Latest The Disco Biscuits Articles
The Disco Biscuits rang in 2019 by performing their rock opera ‘Hot Air Balloon’ in-full, twenty-years to the day that it was debuted.
The Disco Biscuits dug into their songbook for a handful of bust outs as they hit night three of their New Year’s Run at The Fillmore Philadelphia. Watch full show pro-shot video.
The Disco Biscuits unearthed “Haleakala Crater” for the first time in fourteen years as they kicked off their four-night New Year’s Run last night.
Free webcasts will be provided for all four of the Disco Biscuits’ 2018 New Year’s Run concerts at The Fillmore Philadelphia.
Check out photos from the final day of Holidaze 2018, which featured a guest appearance from Umphrey’s McGee’s Brendan Bayliss with the Disco Biscuits.
The Disco Biscuits’ set with guitarist Tom Hamilton at Holidaze on Thursday included the debut of a John Lennon cover and a Pink Floyd cover bust out.
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The Disco Biscuits at The Fillmore Philadelphia
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About The Disco Biscuits
Uniting elements of electronic dance music with more traditional forms of American rock, the Disco Biscuits have long established themselves as one of the most exciting – and influential – touring bands in the country. In the late 90s, the band pioneered a unique style of music, often referred to as “trance-fusion,” that distinguished them from their peers, while heavily influencing an entire generation of younger “livetronica” acts.
It’s now been more than 10 years since guitarist Jon Gutwillig, bassist Marc Brownstein, keyboardist Aron Magner, and original drummer Sam Altman first formed the Disco Biscuits from within the ivy walls of the University of Pennsylvania. Since then (and with Allen Aucoin now on drums, following his victory at a Bisco firing squad drum-off at Atlantic City’s Borgata Casino in 2005), the band has repeatedly sold out many of the nation’s most prestigious venues and are a proven draw at U.S. festivals, earning key slots at majors such as Bonnaroo and Lollapalooza. Along the way, they’ve accumulated cover stories (Relix Magazine), accolades (Jammy Award for “Jam of the Year”), and hit videos (“Caterpillar;” MTV Latin America).
The Disco Biscuits’ live show has developed from a regional nightclub attraction to a full on American experience. As Brownstein explains, “There’s this deep, fun-loving community built around the band that’s a decade old and which extends throughout the entire country. When we go anywhere, there’s something else going on that’s not just about the band and the music, but it’s a part of a greater experience.”
Standard rock concerts have become formulaic showcases where bands support their latest album by performing new songs amidst a selection of greatest hits. The Disco Biscuits, on the other hand, use their shows to create an entirely new album every night, in front of a live audience. Gutwillig equates it to watching a painter craft an image from scratch, using just a palette and a muse. “It’s unlike buying the art, where it’s already painted,” he says. “It’s watching the paint getting thrown on the canvas in a frenzy. And we’re doing it with dance beats and we’re doing it with grooves and we’re trying to make it as exciting as possible. It’s almost like getting cars into a field with cameras and just shooting a high-speed chase right there on the spot. What we’re trying to do, for the observer, is to make the most awesome, exciting, high-speed chase that they could possibly watch. And we’re trying to do it in a way that makes everyone feel like they went there, they lived it, and they felt it deep inside. That’s our goal.”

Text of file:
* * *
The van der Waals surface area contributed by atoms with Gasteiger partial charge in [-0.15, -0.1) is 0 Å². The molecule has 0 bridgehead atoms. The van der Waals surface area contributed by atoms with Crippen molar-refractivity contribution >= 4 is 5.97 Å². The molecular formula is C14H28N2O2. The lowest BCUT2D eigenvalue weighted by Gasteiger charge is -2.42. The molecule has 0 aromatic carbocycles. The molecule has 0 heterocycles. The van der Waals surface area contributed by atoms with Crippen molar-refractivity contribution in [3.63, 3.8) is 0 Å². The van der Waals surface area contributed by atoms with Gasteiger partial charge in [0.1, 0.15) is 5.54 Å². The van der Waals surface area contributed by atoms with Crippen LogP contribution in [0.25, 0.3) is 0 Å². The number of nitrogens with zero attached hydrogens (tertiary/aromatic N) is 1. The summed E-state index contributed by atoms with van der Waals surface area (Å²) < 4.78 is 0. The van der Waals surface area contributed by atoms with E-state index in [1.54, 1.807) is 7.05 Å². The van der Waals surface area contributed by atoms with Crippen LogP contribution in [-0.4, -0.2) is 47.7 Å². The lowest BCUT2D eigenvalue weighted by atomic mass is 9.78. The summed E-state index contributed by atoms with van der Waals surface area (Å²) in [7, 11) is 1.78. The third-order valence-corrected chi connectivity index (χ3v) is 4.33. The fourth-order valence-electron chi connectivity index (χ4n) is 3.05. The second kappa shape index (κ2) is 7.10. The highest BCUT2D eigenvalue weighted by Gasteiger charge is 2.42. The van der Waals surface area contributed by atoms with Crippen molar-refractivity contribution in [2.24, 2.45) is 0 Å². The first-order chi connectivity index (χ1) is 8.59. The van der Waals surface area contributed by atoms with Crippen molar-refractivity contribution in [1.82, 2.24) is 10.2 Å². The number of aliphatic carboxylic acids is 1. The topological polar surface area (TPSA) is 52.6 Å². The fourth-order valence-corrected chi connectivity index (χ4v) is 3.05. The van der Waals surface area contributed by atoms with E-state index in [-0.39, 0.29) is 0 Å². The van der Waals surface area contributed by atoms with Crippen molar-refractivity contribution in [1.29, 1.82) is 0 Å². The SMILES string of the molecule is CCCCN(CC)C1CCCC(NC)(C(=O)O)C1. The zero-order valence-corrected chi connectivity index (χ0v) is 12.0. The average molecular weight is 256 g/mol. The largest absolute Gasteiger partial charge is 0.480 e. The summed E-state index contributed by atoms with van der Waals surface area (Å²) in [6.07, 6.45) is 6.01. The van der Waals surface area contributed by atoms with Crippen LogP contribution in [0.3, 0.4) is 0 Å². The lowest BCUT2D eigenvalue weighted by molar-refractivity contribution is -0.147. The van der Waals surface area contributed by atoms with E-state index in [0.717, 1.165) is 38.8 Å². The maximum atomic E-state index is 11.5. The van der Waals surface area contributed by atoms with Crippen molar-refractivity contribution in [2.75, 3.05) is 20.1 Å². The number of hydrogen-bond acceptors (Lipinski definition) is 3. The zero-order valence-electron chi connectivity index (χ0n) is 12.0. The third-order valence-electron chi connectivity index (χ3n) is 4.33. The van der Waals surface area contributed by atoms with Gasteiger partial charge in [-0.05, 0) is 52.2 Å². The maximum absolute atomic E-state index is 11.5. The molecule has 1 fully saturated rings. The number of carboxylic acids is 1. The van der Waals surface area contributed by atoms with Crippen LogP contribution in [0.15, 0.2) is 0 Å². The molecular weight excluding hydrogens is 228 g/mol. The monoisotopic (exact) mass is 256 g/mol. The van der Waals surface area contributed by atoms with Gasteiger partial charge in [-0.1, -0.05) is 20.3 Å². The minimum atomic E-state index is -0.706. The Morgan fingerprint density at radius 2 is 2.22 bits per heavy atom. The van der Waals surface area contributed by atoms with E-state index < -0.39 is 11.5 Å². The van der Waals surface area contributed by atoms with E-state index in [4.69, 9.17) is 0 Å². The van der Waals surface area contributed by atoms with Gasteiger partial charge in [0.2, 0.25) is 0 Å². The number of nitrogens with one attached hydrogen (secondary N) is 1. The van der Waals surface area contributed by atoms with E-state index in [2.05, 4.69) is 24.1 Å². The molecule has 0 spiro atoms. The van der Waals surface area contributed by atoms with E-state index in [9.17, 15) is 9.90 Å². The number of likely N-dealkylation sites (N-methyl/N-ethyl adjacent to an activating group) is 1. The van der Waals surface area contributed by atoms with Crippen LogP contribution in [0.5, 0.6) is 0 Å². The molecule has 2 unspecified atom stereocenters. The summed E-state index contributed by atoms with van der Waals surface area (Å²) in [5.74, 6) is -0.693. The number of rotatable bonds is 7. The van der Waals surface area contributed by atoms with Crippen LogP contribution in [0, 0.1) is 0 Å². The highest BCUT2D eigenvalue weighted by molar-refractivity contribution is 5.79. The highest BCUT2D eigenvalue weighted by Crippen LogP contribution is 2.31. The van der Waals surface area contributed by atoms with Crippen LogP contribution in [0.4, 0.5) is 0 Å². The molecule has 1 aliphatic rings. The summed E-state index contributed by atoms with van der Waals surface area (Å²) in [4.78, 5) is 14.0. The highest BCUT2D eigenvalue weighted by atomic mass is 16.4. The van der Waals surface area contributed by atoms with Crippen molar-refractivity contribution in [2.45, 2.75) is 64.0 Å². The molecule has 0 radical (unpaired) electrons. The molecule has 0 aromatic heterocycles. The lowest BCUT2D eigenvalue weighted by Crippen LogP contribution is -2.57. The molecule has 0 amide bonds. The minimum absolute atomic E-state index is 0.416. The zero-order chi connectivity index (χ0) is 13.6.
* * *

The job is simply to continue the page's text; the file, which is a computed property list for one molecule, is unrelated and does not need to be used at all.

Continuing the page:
At the end of each summer, the Disco Biscuits host the largest live electronica event of its kind in the country. Called “Camp Bisco,” the festival has featured electro superstars (Amon Tobin, Infected Mushroom), live bands (Umphrey’s McGee, Brazilian Girls), hip-hop acts (The Roots, Slick Rick), and even weekend-long games of “color wars” organized and run by the fans.
Beyond just making music, the band is involved in community & political outreach. Brownstein is a co-founder and co-chair of HeadCount, a non-profit voter registration organization that registered nearly 50,000 new voters at live concerts in 2004 and aims to register 200,000 additional voters for the 2008 election. In addition to the Disco Biscuits, HeadCount has received support and involvement from a number of top-tiered touring acts, including the Dave Matthews Band and Phil Lesh & Friends, while members of the Grateful Dead, moe., and Leftover Salmon sit on its board of directors.
This year’s New Orleans Jazz Fest will be headlined by The Rolling Stones, Dave Matthews Band, Katy Perry, Jimmy Buffett and Chris Stapleton
Grateful Dead guitarist Bob Weir will bring his Bob Weir & Wolf Bros project to 19 cities between February 28 – March 30.
Legendary rockers The Who confirmed a 29-city tour in which the band will be joined by orchestras in the U.S. and Canada.
Watch full show video and check out a photo gallery from Phil Lesh & The Terrapin Family Band gig at the Masonic Lodge at Hollywood Forever from last night.
Phish guitarist Trey Anastasio sat-in on Soule Monde’s entire concert at a tiny theater in New York City on Thursday night. Saxphonist James Casey and percussionist Cyro Baptista also made guest appearances.